There’s a 1985 Hüsker Dü live show from London on YouTube that will wind-tunnel your face if you sit through the whole thing. The band’s at the frenzied height of its powers, blasting through jams from New Day Rising and Zen Arcade in a sweat-and-beer-soaked blur. For the generation of Milwaukee rockers who were lucky enough to see the Hüskers in their prime, Bob Mould’s Wednesday night performance at Turner Hall had to have felt like Superman spinning the Earth backwards. For those of us too young to have seen it the first time around…holy shit, you guys. This was a gift.

After a decade-long detour into electronica and dance music, Mould has fully re-embraced the crunch and volume that made him a legend, and he and his backing band (drummer Jon Wurster of Superchunk, Mountain Goats, and The Best Show on WFMU fame; and bassist Jason Narducy of Split Single) threw down the gauntlet early at Turner, slamming right into Hüsker jam “Flip Your Wig” and eventually steering into “Changes” from Sugar’s landmark Copper Blue. It’s a testament to Mould’s excellent recent albums that “Star Machine”—the leadoff track from 2012’s Silver Age—flowed effortlessly from the classics. Whether it was “Come Around” from Sugar’s Beaster EP or a double-shot of barn-burners “Hey Mister Grey” and “Kid With Crooked Face” from the new Beauty & Ruin, Mould was all over the stage, sweating from right to left with fogging glasses and the widest of grins. If there was one misstep in the set, it was an equipment malfunction on the riser, as Wurster struggled with snare drum issues midway through the set. But hey, even with snares coming undone, his kit still sounded better than the drum production on Zen Arcade, so no worries, Jon!

And let’s be honest: while new tracks like “The War” and “Nemeses are Laughing” were instant crowd-pleasers, it was the slew of Sugar-Dü winners that got the dad-rocker set hyped and added an extra spring into Mould’s already hyper-energetic step. This dude is seriously 53? You wouldn’t know it from the way he pulled blue fire out of his strings, barely pausing for a breath as he followed up “I Apologize” into “Divide and Conquer” into “Celebrated Summer” into “If I Can’t Change Your Mind” into “Something I Learned Today” intoareyoufuckingkiddingmeHEWON’T.STOP.BRINGING.THE.HEAT. At the risk of condescending I-was-there scoffs from the 50+ set, this felt as close to Hüsker Dü in 1985 as the rest of us are ever gonna get.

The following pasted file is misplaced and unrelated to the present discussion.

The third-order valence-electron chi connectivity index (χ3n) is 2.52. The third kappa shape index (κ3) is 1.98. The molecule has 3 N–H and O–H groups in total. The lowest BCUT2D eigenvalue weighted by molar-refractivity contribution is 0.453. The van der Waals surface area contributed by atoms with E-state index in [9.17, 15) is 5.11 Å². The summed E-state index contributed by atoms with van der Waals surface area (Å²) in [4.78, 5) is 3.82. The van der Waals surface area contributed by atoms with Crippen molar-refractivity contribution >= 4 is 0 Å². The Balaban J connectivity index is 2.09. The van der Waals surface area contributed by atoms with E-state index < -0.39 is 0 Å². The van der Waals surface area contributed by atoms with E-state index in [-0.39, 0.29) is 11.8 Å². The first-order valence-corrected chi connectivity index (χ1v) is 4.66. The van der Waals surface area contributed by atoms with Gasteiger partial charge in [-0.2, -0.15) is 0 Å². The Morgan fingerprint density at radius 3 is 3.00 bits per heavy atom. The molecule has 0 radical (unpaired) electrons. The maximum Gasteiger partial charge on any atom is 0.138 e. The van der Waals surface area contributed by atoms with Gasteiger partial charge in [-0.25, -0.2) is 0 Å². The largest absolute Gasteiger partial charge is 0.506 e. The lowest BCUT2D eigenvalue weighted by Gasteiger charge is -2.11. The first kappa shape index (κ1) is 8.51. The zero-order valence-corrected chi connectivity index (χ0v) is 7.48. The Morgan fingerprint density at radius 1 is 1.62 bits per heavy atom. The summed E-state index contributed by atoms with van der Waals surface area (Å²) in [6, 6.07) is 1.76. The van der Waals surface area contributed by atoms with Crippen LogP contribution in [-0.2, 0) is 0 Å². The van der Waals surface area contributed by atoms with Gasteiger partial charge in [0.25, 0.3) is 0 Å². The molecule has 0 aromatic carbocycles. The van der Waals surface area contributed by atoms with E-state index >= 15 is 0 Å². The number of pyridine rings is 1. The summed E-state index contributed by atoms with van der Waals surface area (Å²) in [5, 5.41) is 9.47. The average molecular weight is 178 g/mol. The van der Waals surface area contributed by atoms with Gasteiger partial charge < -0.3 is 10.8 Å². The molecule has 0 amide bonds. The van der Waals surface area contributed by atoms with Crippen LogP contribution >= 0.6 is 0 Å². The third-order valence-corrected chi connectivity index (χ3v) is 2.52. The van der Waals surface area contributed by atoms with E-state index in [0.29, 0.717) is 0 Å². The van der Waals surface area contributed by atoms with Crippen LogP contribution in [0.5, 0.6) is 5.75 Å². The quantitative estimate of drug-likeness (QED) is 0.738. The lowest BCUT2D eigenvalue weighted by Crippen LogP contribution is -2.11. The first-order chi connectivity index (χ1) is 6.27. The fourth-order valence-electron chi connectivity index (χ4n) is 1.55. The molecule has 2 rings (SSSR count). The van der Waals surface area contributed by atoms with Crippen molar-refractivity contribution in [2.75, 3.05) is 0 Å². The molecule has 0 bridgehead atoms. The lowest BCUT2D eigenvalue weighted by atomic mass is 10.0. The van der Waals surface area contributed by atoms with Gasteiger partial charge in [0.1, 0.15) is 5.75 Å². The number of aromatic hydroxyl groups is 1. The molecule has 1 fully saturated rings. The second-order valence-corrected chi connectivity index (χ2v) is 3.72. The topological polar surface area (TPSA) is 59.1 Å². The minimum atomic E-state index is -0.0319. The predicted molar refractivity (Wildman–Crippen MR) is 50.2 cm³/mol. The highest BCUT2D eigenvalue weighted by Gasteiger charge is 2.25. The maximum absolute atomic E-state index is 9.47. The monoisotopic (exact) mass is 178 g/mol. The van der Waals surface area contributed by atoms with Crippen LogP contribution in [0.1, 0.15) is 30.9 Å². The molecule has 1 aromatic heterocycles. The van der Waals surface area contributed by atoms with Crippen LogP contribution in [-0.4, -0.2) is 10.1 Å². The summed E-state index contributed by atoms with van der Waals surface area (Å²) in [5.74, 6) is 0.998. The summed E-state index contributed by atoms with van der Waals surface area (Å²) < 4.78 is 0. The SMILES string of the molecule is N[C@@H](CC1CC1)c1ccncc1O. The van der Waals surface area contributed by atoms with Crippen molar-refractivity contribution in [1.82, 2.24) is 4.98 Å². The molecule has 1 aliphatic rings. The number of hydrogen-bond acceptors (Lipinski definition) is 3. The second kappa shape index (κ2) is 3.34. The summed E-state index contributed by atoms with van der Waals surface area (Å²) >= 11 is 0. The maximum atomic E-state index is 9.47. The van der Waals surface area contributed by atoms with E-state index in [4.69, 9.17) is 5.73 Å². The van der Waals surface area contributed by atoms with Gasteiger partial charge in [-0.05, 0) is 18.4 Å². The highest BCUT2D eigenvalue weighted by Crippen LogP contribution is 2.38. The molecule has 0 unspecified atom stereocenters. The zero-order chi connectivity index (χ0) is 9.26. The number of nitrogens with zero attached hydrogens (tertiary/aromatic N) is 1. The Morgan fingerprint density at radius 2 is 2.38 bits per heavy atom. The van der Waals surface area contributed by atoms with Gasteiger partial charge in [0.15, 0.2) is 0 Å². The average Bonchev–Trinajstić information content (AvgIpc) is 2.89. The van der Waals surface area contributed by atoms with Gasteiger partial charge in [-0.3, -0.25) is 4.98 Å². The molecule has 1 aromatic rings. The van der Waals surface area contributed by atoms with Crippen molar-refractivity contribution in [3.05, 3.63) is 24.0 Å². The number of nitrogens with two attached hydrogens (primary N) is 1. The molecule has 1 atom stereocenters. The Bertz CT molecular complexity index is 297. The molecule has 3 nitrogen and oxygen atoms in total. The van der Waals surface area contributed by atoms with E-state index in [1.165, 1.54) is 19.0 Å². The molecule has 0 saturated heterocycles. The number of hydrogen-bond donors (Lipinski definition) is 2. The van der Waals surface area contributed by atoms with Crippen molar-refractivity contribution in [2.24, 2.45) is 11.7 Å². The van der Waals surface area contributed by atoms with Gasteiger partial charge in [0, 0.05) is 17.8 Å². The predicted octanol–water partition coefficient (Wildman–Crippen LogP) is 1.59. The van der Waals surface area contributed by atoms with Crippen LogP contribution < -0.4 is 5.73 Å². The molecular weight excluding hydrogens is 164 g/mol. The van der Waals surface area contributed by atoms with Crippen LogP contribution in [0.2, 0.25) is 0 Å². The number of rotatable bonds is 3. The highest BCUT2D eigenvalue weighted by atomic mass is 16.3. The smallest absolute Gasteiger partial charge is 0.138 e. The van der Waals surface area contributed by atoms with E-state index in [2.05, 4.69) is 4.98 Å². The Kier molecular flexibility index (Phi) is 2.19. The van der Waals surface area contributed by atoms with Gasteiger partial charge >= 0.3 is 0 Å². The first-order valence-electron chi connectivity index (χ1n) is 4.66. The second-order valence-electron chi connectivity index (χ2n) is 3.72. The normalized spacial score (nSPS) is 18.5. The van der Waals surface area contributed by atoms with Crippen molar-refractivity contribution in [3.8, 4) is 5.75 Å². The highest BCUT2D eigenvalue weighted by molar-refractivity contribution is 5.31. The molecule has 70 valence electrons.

“I know you had a lot of options for your entertainment dollar tonight,” Mould said, referencing his buddies Spoon just across the way at the Riverside, “So thanks for spending it with us.” After an hour and twenty minutes simultaneously back in time and blazing ahead with an indie-punk icon who is showing no signs of slowing down (and is arguably producing work that stands tall next to anything he’s ever done), it’s fair to say those in attendance had no doubt that they made the right choice.

Cymbals Eat Guitars were the ultimate opening act, warming up the crowd with their distinctly competent, occasionally askew indie-rock. They’re the “Gentleman’s C” of support acts—they’re just entertaining enough while posing no threat whatsoever to the headliner. Guitarist Joseph D’Agostino’s alternating falsetto and cuddly growl complimented Brian Hamilton’s keyboard lines while his sometimes-bendy guitar work served to hold the crowd’s attention just fine. The band’s sedate, standstill energy finally picked up during their closing noise-freakout number, but after the 80-minute fury that was the headlining act, it was evident that they could stand to learn a few things from the greybeard that was running circles around his younger tourmates.